The concentration of the cytokine interleukin 7 (IL-7) in the semen of HIV-positive men may be a crucial factor that determines the virus's transmission during vaginal intercourse. Publishing their findings in the Open Access journal PLOS Pathogens, researchers at the Eunice Kennedy-Shriver National Institute of Child Health and Human Development cultured explants of cervical and vaginal tissue in their lab that allowed them to simulate HIV transmission outside the human body.

Cytokines are proteins that help modulate immune responses. HIV infection tends to greatly increase the concentration of IL-7 in semen. So the researchers added concentrations of IL-7 comparable to those found in HIV-positive men to the tissue culture and found that HIV not only transmitted more readily but also replicated at higher levels than it did without the presence of IL-7.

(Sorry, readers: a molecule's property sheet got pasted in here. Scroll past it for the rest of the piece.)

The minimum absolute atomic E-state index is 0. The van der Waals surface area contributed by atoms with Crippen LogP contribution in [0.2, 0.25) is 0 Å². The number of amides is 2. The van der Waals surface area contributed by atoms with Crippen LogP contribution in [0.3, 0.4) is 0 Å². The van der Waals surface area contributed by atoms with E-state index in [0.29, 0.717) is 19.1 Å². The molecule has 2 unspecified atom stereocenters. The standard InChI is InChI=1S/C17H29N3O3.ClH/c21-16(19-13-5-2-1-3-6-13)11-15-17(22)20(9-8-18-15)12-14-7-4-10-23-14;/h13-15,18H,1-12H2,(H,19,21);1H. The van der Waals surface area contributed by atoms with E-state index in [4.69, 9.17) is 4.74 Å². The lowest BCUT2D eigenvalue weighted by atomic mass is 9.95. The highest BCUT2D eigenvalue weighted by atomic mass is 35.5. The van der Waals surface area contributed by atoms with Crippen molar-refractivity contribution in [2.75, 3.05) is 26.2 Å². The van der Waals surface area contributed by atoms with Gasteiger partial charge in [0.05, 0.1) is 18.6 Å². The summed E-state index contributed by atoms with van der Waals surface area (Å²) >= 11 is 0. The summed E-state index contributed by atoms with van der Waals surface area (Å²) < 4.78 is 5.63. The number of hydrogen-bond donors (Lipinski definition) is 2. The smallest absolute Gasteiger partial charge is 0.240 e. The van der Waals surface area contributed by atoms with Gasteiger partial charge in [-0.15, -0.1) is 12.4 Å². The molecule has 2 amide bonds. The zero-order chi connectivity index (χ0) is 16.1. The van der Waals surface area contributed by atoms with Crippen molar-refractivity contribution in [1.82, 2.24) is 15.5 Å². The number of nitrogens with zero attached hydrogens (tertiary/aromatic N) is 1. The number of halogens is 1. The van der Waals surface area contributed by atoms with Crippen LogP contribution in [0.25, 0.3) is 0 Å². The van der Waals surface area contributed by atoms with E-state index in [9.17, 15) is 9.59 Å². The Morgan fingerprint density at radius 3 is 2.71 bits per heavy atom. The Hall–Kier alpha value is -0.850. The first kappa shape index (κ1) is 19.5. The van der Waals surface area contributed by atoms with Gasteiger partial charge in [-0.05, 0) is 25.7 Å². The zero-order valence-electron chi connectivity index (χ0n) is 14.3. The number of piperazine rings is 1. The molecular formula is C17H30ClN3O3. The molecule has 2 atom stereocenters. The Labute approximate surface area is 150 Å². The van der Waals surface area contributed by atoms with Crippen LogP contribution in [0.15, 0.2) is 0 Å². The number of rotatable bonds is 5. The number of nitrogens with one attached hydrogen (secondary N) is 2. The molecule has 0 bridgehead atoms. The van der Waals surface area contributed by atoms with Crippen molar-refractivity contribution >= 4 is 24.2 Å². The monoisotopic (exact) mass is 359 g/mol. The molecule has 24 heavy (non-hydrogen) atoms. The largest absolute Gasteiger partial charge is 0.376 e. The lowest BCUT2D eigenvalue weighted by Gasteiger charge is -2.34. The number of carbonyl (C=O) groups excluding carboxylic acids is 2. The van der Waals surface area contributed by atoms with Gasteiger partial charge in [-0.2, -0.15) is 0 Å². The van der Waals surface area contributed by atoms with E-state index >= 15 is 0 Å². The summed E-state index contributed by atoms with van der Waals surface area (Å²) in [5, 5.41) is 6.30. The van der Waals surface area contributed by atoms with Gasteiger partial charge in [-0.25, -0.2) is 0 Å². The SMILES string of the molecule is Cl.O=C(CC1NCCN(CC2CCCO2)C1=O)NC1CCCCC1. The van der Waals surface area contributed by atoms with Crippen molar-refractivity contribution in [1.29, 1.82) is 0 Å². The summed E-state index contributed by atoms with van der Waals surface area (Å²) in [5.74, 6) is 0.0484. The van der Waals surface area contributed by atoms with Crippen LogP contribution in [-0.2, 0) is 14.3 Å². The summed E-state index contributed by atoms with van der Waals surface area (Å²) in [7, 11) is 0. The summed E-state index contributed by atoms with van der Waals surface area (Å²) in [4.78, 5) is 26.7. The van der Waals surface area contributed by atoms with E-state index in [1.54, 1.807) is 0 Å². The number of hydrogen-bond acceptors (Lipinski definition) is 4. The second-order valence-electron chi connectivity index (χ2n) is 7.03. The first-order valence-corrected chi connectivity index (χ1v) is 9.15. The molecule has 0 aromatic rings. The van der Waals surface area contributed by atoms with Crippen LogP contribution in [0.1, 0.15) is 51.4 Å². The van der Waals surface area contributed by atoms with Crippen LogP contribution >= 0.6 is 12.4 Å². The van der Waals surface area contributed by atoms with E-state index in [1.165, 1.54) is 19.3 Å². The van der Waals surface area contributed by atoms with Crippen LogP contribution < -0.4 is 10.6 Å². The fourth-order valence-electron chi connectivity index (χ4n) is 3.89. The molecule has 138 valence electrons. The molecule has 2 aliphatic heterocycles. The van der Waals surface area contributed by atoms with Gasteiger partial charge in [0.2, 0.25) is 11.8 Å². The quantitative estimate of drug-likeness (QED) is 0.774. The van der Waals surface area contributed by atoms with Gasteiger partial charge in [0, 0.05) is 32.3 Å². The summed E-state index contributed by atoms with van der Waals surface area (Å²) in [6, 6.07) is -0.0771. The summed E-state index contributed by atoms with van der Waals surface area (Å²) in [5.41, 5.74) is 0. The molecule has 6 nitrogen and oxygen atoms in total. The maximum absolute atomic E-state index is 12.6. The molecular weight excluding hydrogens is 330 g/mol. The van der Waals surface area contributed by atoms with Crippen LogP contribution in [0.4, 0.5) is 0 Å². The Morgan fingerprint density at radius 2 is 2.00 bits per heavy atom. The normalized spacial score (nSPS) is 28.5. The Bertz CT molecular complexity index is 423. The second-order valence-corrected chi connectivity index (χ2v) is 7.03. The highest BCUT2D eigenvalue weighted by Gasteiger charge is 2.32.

The cytokine slows the death of HIV-infected cells and also stimulates CD4 cell proliferation—two reasons why the study's authors speculate that IL-7, along with other cytokines, may be a key factor determining rates of HIV transmission. Differences in cytokine levels in semen, they argue, may be the reason for varying rates of HIV transmission between individuals.

A similar study conducted in a clinical setting is needed, the researchers state. Also, research should determine if those who have been treated with IL-7 to increase their CD4 count may have in turn become more infectious because of concentrations of the cytokine in their semen. The study also suggests that a new HIV prevention strategy may one day target seminal cytokines.

To read the press release in ScienceDaily, click here.

To read the study, click here.